37. chris says:

    Leave it alone, if there are any benefits to DST it’s only benefiting day shift workers. What about the rest of us? Maybe we would like a little daylight on our side of the clock.

  38. Judy says:

    For a global 24/7 society it’s outdated.Some studies show that the rate of heart attacks and accidents goes up in the days following the time change.
    A petition to end DST can be signed on http://www.standardtime.com

  39. Cynthia Miller says:

    Daylight Saving Time is both ridiculous and foolish.

    Modern society already is fast-paced enough, with large numbers of people (current recession notwithstanding) struggling to stay on time, to get to work, to arrive at a dental or medical appointment, to send their kids off the school, to take care of a chore, to attend a meeting or social function, to finish homework. Pushing the clock forward, in effect, makes such matters seem like an even faster, more irksome race against the hands of the clock.

    And if we’re becoming more health conscious as a people, then why do we implement a yearly change that negatively affects the well-being of the human body’s physiology? We’re always yakkity yakking about the dangers of poor nutrition, not exercising enough, and being exposed to dangerous chemicals. But what about the major problem of many people in our hectic modern lifestyle not getting enough sleep on a daily basis?!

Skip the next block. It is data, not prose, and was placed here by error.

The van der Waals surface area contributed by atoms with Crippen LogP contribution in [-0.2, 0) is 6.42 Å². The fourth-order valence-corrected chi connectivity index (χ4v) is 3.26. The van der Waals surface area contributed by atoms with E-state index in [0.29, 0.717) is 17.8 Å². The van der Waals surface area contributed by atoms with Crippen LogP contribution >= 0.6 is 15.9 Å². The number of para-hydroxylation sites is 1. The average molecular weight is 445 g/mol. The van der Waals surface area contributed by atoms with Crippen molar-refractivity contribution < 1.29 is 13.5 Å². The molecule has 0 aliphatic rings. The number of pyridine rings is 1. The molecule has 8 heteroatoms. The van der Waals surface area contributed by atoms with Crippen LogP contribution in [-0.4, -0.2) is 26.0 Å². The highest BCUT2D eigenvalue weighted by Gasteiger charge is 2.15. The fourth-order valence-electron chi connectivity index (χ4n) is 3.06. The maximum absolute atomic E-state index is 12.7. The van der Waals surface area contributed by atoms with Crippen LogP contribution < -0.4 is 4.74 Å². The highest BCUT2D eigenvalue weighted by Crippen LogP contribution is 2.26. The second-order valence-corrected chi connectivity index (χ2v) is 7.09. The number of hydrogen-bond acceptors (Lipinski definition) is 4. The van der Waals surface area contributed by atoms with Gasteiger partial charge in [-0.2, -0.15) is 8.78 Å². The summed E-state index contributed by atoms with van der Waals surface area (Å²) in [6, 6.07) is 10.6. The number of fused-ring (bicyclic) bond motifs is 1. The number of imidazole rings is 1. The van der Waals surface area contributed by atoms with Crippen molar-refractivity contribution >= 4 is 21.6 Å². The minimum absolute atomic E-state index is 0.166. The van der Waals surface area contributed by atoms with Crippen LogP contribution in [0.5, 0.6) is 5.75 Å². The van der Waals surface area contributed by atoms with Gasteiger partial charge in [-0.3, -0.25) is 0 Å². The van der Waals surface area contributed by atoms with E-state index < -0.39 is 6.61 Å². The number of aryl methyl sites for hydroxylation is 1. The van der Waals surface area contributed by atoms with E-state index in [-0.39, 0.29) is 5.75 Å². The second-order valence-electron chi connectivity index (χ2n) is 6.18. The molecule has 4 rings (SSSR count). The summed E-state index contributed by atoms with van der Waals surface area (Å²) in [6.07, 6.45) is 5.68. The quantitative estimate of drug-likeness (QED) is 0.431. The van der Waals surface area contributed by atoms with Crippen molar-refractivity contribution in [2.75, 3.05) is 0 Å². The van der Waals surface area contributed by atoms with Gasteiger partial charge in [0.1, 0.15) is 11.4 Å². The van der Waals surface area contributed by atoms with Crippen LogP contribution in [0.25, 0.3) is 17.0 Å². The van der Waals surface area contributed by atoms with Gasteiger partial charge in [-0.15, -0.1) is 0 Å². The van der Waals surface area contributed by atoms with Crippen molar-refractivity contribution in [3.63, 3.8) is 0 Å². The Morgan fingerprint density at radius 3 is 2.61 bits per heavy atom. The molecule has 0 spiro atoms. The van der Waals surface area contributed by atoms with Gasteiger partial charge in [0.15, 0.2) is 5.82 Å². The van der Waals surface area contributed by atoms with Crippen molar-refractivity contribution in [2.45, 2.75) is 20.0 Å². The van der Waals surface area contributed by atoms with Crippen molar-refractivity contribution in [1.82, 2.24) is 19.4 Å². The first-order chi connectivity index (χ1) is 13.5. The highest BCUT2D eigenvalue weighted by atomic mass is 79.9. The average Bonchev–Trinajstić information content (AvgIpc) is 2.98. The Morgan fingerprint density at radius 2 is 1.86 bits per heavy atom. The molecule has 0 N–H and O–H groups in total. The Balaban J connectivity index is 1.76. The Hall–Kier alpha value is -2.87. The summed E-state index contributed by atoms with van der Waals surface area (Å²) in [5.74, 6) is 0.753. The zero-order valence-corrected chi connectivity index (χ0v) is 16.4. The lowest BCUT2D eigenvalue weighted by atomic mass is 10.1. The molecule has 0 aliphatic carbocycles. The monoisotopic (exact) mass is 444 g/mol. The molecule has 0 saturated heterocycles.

And while some people may be able to take greater advantage of so-called healthy activities because they’re getting out of work earlier and using the extra sunlight in tandem with outdoor recreation, I imagine just as many people do nothing with that sunlight except to drive to, for example, the local mall or movie theater. I bet even more of us merely go home and maintain the life of a couch potato. But a couch potato who can see more sunshine pouring through the windows.

    As for the politics of DST, it’s bipartisan stupidity. IOW, there are people across the political spectrum who support it and have snickered at large numbers of us being no more than sheeple in grumbling about the yearly time change but doing nothing about it. So Americans, far from moving towards a situation where the foolishness of DST is finally eliminated, have, if anything, seen the duration of DST lengthened since 1966, when DST was 6 months long. Then more than 20 years later in 1987, DST became 7 months long. And, of course, DST, quite recently in 2007, became 8 months long.